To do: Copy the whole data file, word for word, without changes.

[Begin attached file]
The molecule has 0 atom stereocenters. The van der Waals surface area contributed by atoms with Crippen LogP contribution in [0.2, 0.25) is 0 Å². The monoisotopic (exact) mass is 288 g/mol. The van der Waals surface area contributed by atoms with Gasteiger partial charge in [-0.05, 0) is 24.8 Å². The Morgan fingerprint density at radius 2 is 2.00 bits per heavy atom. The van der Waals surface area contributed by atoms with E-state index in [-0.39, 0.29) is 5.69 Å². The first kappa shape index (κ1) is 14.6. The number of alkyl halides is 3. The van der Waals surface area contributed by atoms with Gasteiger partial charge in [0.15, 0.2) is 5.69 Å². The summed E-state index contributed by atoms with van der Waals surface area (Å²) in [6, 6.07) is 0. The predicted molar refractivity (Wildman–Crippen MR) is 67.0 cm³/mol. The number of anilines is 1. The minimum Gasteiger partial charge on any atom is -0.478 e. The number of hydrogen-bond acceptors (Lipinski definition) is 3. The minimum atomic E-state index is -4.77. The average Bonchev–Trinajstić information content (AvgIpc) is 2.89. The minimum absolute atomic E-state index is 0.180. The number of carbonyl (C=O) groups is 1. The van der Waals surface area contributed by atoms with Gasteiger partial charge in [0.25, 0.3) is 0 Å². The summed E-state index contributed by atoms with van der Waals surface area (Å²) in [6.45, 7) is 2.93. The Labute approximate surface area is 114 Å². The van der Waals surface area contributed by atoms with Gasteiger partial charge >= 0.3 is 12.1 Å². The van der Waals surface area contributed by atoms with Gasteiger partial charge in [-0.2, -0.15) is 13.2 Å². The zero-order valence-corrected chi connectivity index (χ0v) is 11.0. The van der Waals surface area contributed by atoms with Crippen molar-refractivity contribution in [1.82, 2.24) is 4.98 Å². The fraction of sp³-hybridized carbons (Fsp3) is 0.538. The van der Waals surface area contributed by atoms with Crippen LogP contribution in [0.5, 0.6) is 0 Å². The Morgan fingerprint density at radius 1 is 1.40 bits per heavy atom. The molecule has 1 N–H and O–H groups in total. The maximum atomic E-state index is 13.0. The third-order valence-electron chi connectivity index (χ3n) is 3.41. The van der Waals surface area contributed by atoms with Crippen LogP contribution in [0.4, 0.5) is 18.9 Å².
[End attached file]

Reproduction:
The molecule has 0 atom stereocenters. The van der Waals surface area contributed by atoms with Crippen LogP contribution in [0.2, 0.25) is 0 Å². The monoisotopic (exact) mass is 288 g/mol. The van der Waals surface area contributed by atoms with Gasteiger partial charge in [-0.05, 0) is 24.8 Å². The Morgan fingerprint density at radius 2 is 2.00 bits per heavy atom. The van der Waals surface area contributed by atoms with E-state index in [-0.39, 0.29) is 5.69 Å². The first kappa shape index (κ1) is 14.6. The number of alkyl halides is 3. The van der Waals surface area contributed by atoms with Gasteiger partial charge in [0.15, 0.2) is 5.69 Å². The summed E-state index contributed by atoms with van der Waals surface area (Å²) in [6, 6.07) is 0. The predicted molar refractivity (Wildman–Crippen MR) is 67.0 cm³/mol. The number of anilines is 1. The minimum Gasteiger partial charge on any atom is -0.478 e. The number of hydrogen-bond acceptors (Lipinski definition) is 3. The minimum atomic E-state index is -4.77. The average Bonchev–Trinajstić information content (AvgIpc) is 2.89. The minimum absolute atomic E-state index is 0.180. The number of carbonyl (C=O) groups is 1. The van der Waals surface area contributed by atoms with Gasteiger partial charge in [0.25, 0.3) is 0 Å². The summed E-state index contributed by atoms with van der Waals surface area (Å²) in [6.45, 7) is 2.93. The Labute approximate surface area is 114 Å². The van der Waals surface area contributed by atoms with Gasteiger partial charge >= 0.3 is 12.1 Å². The van der Waals surface area contributed by atoms with Gasteiger partial charge in [-0.2, -0.15) is 13.2 Å². The zero-order valence-corrected chi connectivity index (χ0v) is 11.0. The van der Waals surface area contributed by atoms with Crippen molar-refractivity contribution in [1.82, 2.24) is 4.98 Å². The fraction of sp³-hybridized carbons (Fsp3) is 0.538. The van der Waals surface area contributed by atoms with Crippen LogP contribution in [0.5, 0.6) is 0 Å². The Morgan fingerprint density at radius 1 is 1.40 bits per heavy atom. The molecule has 1 N–H and O–H groups in total. The maximum atomic E-state index is 13.0. The third-order valence-electron chi connectivity index (χ3n) is 3.41. The van der Waals surface area contributed by atoms with Crippen LogP contribution in [0.4, 0.5) is 18.9 Å².